One of the reasons for starting this blog was that, as a native Dutch speaker, I would be able to review and consult (historical) Dutch documents about traditional lambic brewing and share this information with English readers. In the coming months I will be reviewing a number of Dutch (Flemish) books about lambic brewing. The first review concerns the book Geuze en kriek: de champagne onder de bieren by Jef van den Steen. Geuze and Kriek was published in 2006 by Uitgeverij Davidsfonds in Leuven (with support of the province of Vlaams Brabant) as a large format “coffee table” book and covers the history and production of lambic beers and their producers and concludes with a chapter on cooking with lambic. The book is lavishly illustrated and includes some of the most beautiful color photography ever collected in a book about beer.
Geuze en kriek starts with a long and engaging historical treatment of the history of beer brewing in the Brussels area and the development of lambic brewing in particular. The author mentions that even in the original Reinheitsgebot there is no mention of the addition of yeast. Also of interest is the large role that rye played in medieval brewing in West-Brabant. These chapters gave me a better understanding of the fact that the history of brewing in Belgium was not a straightforward change from spontaneous fermentation to the domination of bottom-fermented beers, but a complex interplay of natural forces (such as the Little Ice Age), particular circumstances, and regulatory and trade policies.
Contrary to popular opinion, traditional lambic brewing did not exclusively rely on aged hops but utilized fresh hops as well, preferably in a 50%/50% proportion. The addition of fresh hops was possible because some local hop varieties, such as Coigneau, contained low alpha-acids and thus added little to the bitterness of the resulting brew. With the growing popularity of hop-driven bottom-fermented beers, the demand for such low bitterness hop varieties declined and traditional lambic breweries were forced to utilize 100% aged hops to prevent the beer from becoming too bitter – an undesirable characteristic in lambic brewing (for a notable exception, see Cantillon’s Iris). The author also mentions that the spontaneously fermented low gravity beer meerts excludes the presence of brettanomyces – a claim that I had not read before. The meerts wort was cooked much longer (twelve to fifteen hours) than that destined to become lambic, after which it was transferred to barrels for spontaneous fermentation and storage. Meerts was the cheapest beer of the lambic family, followed by faro and lambic, and consumed as a session beer, or as a beer for children (!) and ladies, and was also served in hospitals and homes for the elderly. Today’s readers of these facts should keep in mind that in those days beer was greatly preferred to water, due to the the lack of clean and healthy water. As mentioned by other writers on the history of lambic brewing, the immensely popular sweetened lambic called faro was often abused as the vehicle to produce beers of dubious composition, including beers with no or little contribution from spontaneous fermentation.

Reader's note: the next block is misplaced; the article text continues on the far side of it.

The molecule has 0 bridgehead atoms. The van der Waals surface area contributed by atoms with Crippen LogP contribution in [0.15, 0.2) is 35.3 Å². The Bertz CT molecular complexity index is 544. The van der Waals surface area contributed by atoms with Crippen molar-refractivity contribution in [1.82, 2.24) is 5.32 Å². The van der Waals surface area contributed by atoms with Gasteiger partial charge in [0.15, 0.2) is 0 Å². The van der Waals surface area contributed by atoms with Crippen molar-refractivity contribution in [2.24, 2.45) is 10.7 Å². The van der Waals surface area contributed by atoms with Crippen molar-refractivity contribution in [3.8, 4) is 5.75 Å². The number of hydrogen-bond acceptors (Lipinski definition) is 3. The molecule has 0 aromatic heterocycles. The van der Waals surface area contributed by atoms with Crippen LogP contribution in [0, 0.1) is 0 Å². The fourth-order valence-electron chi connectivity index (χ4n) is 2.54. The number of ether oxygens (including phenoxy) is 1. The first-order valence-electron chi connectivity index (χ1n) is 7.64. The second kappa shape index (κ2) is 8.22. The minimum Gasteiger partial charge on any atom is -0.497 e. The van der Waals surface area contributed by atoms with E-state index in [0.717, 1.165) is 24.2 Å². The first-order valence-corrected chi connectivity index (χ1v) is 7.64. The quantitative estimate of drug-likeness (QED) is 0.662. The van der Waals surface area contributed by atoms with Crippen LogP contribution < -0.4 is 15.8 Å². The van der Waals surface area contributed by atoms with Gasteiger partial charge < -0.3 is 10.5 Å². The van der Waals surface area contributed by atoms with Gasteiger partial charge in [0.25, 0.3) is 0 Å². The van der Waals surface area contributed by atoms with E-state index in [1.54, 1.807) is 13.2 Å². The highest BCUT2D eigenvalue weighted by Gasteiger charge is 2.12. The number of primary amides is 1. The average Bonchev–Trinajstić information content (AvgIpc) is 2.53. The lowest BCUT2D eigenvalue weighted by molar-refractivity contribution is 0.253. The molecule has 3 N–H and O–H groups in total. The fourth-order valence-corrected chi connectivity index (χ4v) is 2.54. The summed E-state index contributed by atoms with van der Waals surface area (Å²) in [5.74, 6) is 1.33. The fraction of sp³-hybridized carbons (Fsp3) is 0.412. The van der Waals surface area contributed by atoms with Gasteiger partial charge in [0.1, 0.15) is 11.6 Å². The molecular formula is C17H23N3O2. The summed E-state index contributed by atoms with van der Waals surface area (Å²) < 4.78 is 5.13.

Baudelaire was not the only writer who composed poetry about faro. As a response to the distinct aversion of Baudelaire to faro, the Parisian journalist Vaughan composed a tribute to faro in 1875 that was even sung by children in Mechelen when it rained:
‘t Gaat regenen, ‘t gaat regenen
‘t Gaat regenen dat het giet,
En als we gene faro hebben
Dan drinken wij lambik!
Which can be loosely translated as:
It’s going to rain, it’s going to rain
It will be raining cats and dogs
And if there is no faro
Then we will drink lambic
Promotion of geuze as a health drink is a common theme in the lambic literature. Jef van den Steen describes the mayor of Brussels writing in 1941 “…I am recovering from a serious illness and to get me back on my feet again my doctor advises me to drink a glass of geuze every day, or even better, a glass of kriek.” He adds that the mayor was by no means the only one in those days of great scarcity who procured his geuze through a doctor’s recommendation. The chapter on geuze also has a useful list of geuze blenders that still existed after 1975 with their date of closing:
1986: Van Malder in Anderlecht;
1981: Moriau in Sint-Pieters-Leeuw (produced until 1992 by De Neve in Schepdaal and by Boon in Lembeek until the present day);
1980: Wets in Sint-Genesius-Rode (produced until 1993 by Girardin in Sint-Ulriks-Kapelle);
1978: De Koninck & Proost in Dworp and Arthur Troch in Schepdaal (produced for some years at Lindemans);
1997: De Koninck in Dworp, De Vidts in Lembeek (succeeded by Boon), de Vidts in Asse en Van den Houtte in Groot Bijgaarden;